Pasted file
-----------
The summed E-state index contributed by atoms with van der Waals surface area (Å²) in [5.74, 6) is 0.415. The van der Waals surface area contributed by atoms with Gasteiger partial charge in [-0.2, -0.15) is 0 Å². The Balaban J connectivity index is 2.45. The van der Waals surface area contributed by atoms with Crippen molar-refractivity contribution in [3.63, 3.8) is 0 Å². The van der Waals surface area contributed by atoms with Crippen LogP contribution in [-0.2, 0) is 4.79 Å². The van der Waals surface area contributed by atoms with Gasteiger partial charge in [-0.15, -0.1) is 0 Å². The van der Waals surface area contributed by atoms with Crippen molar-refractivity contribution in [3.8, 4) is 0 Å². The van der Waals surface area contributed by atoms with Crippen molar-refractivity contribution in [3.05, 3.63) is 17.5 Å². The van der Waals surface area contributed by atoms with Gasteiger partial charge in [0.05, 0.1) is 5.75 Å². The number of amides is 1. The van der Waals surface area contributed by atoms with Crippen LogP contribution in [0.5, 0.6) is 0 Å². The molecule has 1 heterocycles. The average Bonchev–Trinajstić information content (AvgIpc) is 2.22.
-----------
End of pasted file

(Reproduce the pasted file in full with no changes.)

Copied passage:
The summed E-state index contributed by atoms with van der Waals surface area (Å²) in [5.74, 6) is 0.415. The van der Waals surface area contributed by atoms with Gasteiger partial charge in [-0.2, -0.15) is 0 Å². The Balaban J connectivity index is 2.45. The van der Waals surface area contributed by atoms with Crippen molar-refractivity contribution in [3.63, 3.8) is 0 Å². The van der Waals surface area contributed by atoms with Crippen LogP contribution in [-0.2, 0) is 4.79 Å². The van der Waals surface area contributed by atoms with Gasteiger partial charge in [-0.15, -0.1) is 0 Å². The van der Waals surface area contributed by atoms with Crippen molar-refractivity contribution in [3.8, 4) is 0 Å². The van der Waals surface area contributed by atoms with Crippen molar-refractivity contribution in [3.05, 3.63) is 17.5 Å². The van der Waals surface area contributed by atoms with Gasteiger partial charge in [0.05, 0.1) is 5.75 Å². The number of amides is 1. The van der Waals surface area contributed by atoms with Crippen LogP contribution in [0.5, 0.6) is 0 Å². The molecule has 1 heterocycles. The average Bonchev–Trinajstić information content (AvgIpc) is 2.22.